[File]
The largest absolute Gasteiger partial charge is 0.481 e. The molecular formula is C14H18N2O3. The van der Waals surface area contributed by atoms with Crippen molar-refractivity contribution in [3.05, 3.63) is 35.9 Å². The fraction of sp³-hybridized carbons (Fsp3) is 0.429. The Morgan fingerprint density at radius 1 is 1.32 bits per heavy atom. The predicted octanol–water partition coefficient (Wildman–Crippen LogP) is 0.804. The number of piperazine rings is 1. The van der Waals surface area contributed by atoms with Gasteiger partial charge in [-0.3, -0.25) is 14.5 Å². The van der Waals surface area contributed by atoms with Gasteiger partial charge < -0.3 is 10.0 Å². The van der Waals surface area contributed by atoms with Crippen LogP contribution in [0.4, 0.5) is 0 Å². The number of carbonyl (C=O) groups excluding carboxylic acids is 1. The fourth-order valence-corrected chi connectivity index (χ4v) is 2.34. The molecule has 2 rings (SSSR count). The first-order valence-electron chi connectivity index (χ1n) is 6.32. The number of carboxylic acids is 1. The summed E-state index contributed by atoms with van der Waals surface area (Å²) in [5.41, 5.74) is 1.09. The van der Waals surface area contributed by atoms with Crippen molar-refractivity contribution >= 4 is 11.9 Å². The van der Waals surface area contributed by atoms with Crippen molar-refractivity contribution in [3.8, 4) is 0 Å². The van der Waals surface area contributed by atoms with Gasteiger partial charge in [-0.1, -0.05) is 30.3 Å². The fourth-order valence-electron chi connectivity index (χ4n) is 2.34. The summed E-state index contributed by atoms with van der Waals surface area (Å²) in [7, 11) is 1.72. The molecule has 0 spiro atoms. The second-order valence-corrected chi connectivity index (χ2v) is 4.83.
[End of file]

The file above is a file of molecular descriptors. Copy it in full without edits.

The largest absolute Gasteiger partial charge is 0.481 e. The molecular formula is C14H18N2O3. The van der Waals surface area contributed by atoms with Crippen molar-refractivity contribution in [3.05, 3.63) is 35.9 Å². The fraction of sp³-hybridized carbons (Fsp3) is 0.429. The Morgan fingerprint density at radius 1 is 1.32 bits per heavy atom. The predicted octanol–water partition coefficient (Wildman–Crippen LogP) is 0.804. The number of piperazine rings is 1. The van der Waals surface area contributed by atoms with Gasteiger partial charge in [-0.3, -0.25) is 14.5 Å². The van der Waals surface area contributed by atoms with Gasteiger partial charge < -0.3 is 10.0 Å². The van der Waals surface area contributed by atoms with Crippen LogP contribution in [0.4, 0.5) is 0 Å². The number of carbonyl (C=O) groups excluding carboxylic acids is 1. The fourth-order valence-corrected chi connectivity index (χ4v) is 2.34. The molecule has 2 rings (SSSR count). The first-order valence-electron chi connectivity index (χ1n) is 6.32. The number of carboxylic acids is 1. The summed E-state index contributed by atoms with van der Waals surface area (Å²) in [5.41, 5.74) is 1.09. The van der Waals surface area contributed by atoms with Crippen molar-refractivity contribution >= 4 is 11.9 Å². The van der Waals surface area contributed by atoms with Crippen molar-refractivity contribution in [3.8, 4) is 0 Å². The van der Waals surface area contributed by atoms with Gasteiger partial charge in [-0.1, -0.05) is 30.3 Å². The fourth-order valence-electron chi connectivity index (χ4n) is 2.34. The summed E-state index contributed by atoms with van der Waals surface area (Å²) in [7, 11) is 1.72. The molecule has 0 spiro atoms. The second-order valence-corrected chi connectivity index (χ2v) is 4.83.